This article was contributed by Lisa Ball.
When your aim is weight loss, seeing the pounds come off when you get on the scales each week is usually the focus. However, having a set of bathroom scales, it can be a temptation to weigh yourself more frequently; it is not uncommon for people to step on them daily. Doing so can be futile to your efforts though. Rarely would you see any significant loss of fat mass from one day to the next and owing to differences in fluid balance from day-to-day, your weight fluctuates for this reason. Seeing your weight creep up by half a pound from the previous day can be enough to dishearten anyone, making you question whether the changes you have made to your diet and activity levels have been worth it. While the answer to this is that they have been absolutely worth it, as you’re in it for the long haul to change your lifestyle for the better for good, this can be hard to see when you are fixated on the scales. This is just one reason why measuring waist circumference is beneficial when your sights are set on weight loss.
Abdominal fat and chronic disease risk
Losing pounds is only part of the story; losing inches is the other. Not only does loss of inches round your waist improve your appearance, but doing so offers significant benefits to your health. There is a wealth of evidence that supports the fact that the amount of fat stored around the abdomen is an indicator of someone’s risk of obesity related diseases; people with an “apple shape” are more at risk than those with a “pear shape” who store more of their fat around their hips and thighs. Type 2 diabetes, raised blood pressure, high cholesterol and heart disease, not to mention mortality, are all higher in the presence of abdominal obesity. The Nurses’ Health Study, which involved more than 44,000 participants, showed that after 16 years those who had a waist circumference of at least 35 inches were twice as likely to die from heart disease or cancer as those with a measurement of less than 28 inches. This research also demonstrated that this held when their body mass index was the same and even when participants had what would be classed as a healthy BMI (less than 25Kg/m2), they were more likely to have died from heart disease if their waist circumference was larger. The risk was three times higher in healthy weight women with a waist measurement greater than 35 inches.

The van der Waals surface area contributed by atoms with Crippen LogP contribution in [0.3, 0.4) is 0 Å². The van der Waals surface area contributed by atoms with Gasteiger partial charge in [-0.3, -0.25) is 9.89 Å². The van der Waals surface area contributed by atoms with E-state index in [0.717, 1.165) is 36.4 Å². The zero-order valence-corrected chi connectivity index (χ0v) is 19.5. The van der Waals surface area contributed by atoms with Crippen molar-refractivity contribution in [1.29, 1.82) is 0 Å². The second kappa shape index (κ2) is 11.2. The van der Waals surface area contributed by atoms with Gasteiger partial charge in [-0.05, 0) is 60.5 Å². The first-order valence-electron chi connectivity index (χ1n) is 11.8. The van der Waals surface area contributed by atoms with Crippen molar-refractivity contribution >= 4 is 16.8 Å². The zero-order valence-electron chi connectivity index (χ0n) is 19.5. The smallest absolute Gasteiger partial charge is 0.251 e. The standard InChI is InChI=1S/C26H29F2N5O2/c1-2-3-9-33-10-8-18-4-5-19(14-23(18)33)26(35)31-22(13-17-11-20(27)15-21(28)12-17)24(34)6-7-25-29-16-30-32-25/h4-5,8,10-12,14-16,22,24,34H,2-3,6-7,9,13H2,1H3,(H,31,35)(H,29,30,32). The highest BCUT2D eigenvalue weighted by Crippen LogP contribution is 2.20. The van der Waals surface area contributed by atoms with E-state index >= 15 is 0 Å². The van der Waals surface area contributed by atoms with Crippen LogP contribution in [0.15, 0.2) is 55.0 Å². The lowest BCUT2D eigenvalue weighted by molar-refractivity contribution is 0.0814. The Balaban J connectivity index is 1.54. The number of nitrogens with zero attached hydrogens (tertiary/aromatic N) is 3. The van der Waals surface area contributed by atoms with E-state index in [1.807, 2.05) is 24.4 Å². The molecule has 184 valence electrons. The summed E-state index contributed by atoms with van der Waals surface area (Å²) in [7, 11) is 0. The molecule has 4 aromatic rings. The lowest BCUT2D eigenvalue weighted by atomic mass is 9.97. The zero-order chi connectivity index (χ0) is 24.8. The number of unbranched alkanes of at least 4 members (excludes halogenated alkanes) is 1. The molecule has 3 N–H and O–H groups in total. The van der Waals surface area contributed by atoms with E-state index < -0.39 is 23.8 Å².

Metabolic differences of fat
So what is it about abdominal fat that makes it so detrimental to health? The answer lies in the fact that the fat around the abdomen is metabolically different to that deposited on the hips, thighs or elsewhere in the body. Abdominal fat is more metabolically active, so releases hormones and inflammatory agents which have a negative impact on levels of harmful LDL cholesterol, triglycerides (another type of fat which is detrimental to the health of the heart and circulation), blood sugars and blood pressure. Therefore not only are over a third of Americans now obese, but the majority also have abdominal obesity, explaining why heart disease remains the number one killer and why rates of type 2 diabetes are soaring. While the complications of diabetes, which include blindness, nerve damage and erectile dysfunction, can be managed with treatment, if left unchecked they can significantly impair quality of life. Seeking to lower waist circumference as part of any weight management program can, however, help to prevent the co-morbidities associated with obesity.
Aiming to reduce waist circumference
According to the American Heart Association, women with a waist circumference greater than 35 inches and men with a measurement greater than 40 inches are at increased risk of health problems. Aiming to bring your waist circumference below these cut off points is therefore the ideal situation. However, if your starting measurement is way off the mark, it is important to take a realistic approach. Just as you might set yourself small goals of aiming to lose a pound of weight a week, apply the same rule when it comes to losing inches from your waist. As with weight, people lose inches at difference rates; measure your waist weekly or fortnightly and set a feasible target based on your own loss.